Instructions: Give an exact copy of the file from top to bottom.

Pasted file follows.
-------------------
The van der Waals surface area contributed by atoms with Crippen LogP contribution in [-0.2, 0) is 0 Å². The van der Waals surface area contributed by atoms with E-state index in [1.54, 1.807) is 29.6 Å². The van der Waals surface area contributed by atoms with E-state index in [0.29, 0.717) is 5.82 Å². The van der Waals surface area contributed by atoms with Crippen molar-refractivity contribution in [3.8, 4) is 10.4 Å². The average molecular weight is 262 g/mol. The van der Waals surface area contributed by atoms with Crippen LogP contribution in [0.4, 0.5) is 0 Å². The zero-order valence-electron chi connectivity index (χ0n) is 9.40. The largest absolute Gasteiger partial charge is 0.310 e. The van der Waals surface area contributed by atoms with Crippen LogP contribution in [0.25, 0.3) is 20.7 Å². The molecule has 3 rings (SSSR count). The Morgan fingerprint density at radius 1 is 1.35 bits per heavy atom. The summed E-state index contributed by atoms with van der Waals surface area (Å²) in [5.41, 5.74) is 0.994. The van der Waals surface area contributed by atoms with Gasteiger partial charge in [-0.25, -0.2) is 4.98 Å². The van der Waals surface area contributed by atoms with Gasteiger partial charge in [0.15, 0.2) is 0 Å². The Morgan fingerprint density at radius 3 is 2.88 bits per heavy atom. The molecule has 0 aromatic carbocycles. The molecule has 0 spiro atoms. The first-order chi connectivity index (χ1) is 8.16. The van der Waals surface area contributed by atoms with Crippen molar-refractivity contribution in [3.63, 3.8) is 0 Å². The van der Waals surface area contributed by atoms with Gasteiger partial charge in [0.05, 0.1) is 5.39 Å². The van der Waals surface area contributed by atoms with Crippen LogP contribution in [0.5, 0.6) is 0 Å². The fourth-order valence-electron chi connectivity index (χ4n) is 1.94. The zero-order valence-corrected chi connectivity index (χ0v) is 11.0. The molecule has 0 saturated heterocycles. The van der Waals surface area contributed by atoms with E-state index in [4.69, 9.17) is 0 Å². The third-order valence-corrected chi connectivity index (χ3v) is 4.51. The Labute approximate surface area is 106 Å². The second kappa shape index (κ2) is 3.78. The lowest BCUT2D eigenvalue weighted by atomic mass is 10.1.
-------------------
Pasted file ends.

The van der Waals surface area contributed by atoms with Crippen LogP contribution in [-0.2, 0) is 0 Å². The van der Waals surface area contributed by atoms with E-state index in [1.54, 1.807) is 29.6 Å². The van der Waals surface area contributed by atoms with E-state index in [0.29, 0.717) is 5.82 Å². The van der Waals surface area contributed by atoms with Crippen molar-refractivity contribution in [3.8, 4) is 10.4 Å². The average molecular weight is 262 g/mol. The van der Waals surface area contributed by atoms with Crippen LogP contribution in [0.4, 0.5) is 0 Å². The zero-order valence-electron chi connectivity index (χ0n) is 9.40. The largest absolute Gasteiger partial charge is 0.310 e. The van der Waals surface area contributed by atoms with Crippen LogP contribution in [0.25, 0.3) is 20.7 Å². The molecule has 3 rings (SSSR count). The Morgan fingerprint density at radius 1 is 1.35 bits per heavy atom. The summed E-state index contributed by atoms with van der Waals surface area (Å²) in [5.41, 5.74) is 0.994. The van der Waals surface area contributed by atoms with Gasteiger partial charge in [-0.25, -0.2) is 4.98 Å². The van der Waals surface area contributed by atoms with Gasteiger partial charge in [0.15, 0.2) is 0 Å². The Morgan fingerprint density at radius 3 is 2.88 bits per heavy atom. The molecule has 0 aromatic carbocycles. The molecule has 0 spiro atoms. The first-order chi connectivity index (χ1) is 8.16. The van der Waals surface area contributed by atoms with Crippen molar-refractivity contribution in [3.63, 3.8) is 0 Å². The van der Waals surface area contributed by atoms with Gasteiger partial charge in [0.05, 0.1) is 5.39 Å². The van der Waals surface area contributed by atoms with Crippen LogP contribution in [0.5, 0.6) is 0 Å². The fourth-order valence-electron chi connectivity index (χ4n) is 1.94. The zero-order valence-corrected chi connectivity index (χ0v) is 11.0. The molecule has 0 saturated heterocycles. The van der Waals surface area contributed by atoms with E-state index in [4.69, 9.17) is 0 Å². The third-order valence-corrected chi connectivity index (χ3v) is 4.51. The Labute approximate surface area is 106 Å². The second kappa shape index (κ2) is 3.78. The lowest BCUT2D eigenvalue weighted by atomic mass is 10.1.